Over the past 60 years, the global forest area has declined by 81.7 million hectares, a loss that contributed to the more than 60% decline in global forest area per capita. This loss threatens the future of biodiversity and impacts the lives of 1.6 billion people worldwide, according to a new study published today by IOP Publishing in the journal Environmental Research Letters.
A team of researchers, led by Ronald C. Estoque from the Center for Biodiversity and Climate Change, Forestry and Forest Products Research Institute (FFPRI) in Japan, have found that the global forest area has declined by 81.7 million hectares from 1960 to 2019, equivalent to an area of more than 10% of the entire Borneo Island, with gross forest loss (437.3 million hectares) outweighing gross forest gain (355.6 million hectares).
The team used global land use dataset to examine how global forests have changed over space and time. Consequently, the decline in global forests combined with the increase in global population over the 60-year period has resulted in a decrease of the global forest area per capita by over 60%, from 1.4 hectares in 1960 to 0.5 hectares in 2019.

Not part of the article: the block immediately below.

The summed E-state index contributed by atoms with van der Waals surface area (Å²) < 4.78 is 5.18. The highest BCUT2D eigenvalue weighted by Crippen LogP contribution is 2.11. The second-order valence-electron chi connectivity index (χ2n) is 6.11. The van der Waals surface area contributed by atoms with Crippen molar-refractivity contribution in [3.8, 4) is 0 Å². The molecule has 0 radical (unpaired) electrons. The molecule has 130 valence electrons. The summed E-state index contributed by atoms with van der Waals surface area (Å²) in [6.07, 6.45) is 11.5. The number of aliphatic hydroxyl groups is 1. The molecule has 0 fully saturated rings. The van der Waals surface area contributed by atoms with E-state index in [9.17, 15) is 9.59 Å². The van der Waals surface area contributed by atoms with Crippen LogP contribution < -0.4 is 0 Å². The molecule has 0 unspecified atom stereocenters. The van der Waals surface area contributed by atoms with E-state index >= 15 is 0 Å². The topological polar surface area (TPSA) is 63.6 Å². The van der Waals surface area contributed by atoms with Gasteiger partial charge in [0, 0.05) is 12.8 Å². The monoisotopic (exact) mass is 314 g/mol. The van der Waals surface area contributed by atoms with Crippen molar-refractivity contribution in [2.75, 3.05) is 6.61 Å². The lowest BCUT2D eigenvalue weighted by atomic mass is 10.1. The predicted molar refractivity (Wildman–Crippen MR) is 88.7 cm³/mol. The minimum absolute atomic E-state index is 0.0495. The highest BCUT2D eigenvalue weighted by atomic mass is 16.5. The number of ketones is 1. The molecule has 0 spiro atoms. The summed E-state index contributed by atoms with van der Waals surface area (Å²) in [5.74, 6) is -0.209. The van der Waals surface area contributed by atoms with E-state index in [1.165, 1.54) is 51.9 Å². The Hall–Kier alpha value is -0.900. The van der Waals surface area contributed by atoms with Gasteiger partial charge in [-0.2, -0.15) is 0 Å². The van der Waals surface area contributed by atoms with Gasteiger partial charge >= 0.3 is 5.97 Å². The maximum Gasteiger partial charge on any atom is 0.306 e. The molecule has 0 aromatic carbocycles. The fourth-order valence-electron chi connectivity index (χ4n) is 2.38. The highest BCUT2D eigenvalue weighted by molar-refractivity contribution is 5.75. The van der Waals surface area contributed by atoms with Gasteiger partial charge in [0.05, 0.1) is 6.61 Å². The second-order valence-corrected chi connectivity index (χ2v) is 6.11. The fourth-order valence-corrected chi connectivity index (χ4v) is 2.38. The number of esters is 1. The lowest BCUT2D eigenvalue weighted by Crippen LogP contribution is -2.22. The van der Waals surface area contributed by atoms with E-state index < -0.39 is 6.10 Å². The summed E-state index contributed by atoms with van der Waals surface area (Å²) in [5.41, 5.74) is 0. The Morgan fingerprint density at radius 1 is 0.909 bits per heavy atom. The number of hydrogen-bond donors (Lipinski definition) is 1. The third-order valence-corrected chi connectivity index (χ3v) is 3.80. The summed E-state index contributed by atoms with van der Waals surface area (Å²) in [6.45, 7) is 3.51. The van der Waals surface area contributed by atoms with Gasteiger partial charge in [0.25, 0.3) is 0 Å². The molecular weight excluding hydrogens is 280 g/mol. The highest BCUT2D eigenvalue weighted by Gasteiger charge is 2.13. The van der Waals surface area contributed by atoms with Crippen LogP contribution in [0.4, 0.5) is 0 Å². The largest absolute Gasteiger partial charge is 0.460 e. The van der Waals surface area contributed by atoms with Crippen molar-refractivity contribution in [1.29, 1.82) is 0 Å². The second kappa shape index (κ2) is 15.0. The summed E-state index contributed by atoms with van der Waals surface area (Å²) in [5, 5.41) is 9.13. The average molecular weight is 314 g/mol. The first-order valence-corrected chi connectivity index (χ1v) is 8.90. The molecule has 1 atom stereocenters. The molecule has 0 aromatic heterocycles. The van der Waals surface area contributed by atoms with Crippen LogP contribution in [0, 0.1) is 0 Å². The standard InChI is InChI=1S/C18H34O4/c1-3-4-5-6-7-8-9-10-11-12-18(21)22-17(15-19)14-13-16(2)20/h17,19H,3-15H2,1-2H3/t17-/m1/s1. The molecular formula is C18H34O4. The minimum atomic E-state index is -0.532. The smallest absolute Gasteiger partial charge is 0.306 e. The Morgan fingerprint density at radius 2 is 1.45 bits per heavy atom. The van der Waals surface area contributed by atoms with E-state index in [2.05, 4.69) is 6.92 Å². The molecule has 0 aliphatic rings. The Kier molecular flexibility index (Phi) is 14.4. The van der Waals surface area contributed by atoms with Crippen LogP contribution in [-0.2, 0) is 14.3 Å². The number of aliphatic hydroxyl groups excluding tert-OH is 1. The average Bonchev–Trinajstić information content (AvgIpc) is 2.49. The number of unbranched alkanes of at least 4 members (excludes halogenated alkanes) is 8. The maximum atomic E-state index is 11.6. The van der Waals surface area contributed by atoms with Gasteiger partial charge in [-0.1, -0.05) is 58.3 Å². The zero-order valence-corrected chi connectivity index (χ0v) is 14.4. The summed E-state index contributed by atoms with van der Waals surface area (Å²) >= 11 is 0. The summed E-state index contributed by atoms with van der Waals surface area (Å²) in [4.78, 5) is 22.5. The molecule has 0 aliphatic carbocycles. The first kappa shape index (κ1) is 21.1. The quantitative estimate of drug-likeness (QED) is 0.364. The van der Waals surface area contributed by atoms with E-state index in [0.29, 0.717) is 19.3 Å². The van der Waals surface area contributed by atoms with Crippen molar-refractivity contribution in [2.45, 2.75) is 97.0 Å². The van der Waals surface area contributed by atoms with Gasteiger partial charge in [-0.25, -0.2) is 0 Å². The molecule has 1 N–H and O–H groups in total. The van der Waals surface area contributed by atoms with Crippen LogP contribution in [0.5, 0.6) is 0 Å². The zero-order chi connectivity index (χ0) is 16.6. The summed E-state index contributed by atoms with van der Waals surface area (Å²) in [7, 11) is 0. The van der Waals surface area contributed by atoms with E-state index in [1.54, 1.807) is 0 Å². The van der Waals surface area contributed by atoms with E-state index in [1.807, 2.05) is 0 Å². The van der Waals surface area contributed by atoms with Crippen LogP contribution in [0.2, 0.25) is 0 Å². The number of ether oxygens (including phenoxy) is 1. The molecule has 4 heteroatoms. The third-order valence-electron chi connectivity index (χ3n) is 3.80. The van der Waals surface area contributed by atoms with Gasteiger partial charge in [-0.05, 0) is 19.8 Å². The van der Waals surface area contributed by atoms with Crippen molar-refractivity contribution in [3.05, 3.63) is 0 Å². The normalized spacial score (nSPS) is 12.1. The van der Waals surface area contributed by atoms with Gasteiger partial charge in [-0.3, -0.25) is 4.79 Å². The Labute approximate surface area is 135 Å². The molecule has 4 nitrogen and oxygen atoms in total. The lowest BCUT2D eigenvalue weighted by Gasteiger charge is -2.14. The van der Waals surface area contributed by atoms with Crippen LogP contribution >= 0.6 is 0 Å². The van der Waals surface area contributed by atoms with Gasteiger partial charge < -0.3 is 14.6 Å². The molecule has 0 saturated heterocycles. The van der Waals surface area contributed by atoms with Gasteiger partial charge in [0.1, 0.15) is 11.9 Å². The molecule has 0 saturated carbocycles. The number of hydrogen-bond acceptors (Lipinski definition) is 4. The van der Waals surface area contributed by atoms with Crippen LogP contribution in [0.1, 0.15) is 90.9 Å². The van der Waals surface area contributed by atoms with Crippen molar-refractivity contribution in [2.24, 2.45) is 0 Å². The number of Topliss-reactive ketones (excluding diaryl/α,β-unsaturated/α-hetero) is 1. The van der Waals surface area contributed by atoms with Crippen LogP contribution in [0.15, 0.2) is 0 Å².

The authors explain, “the continuous loss and degradation of forests affect the integrity of forest ecosystems, reducing their ability to generate and provide essential services and sustain biodiversity. It also impacts the lives of at least 1.6 billion people worldwide, predominantly in developing countries, who depend on forests for various purposes.” Read more at IOP Publishing
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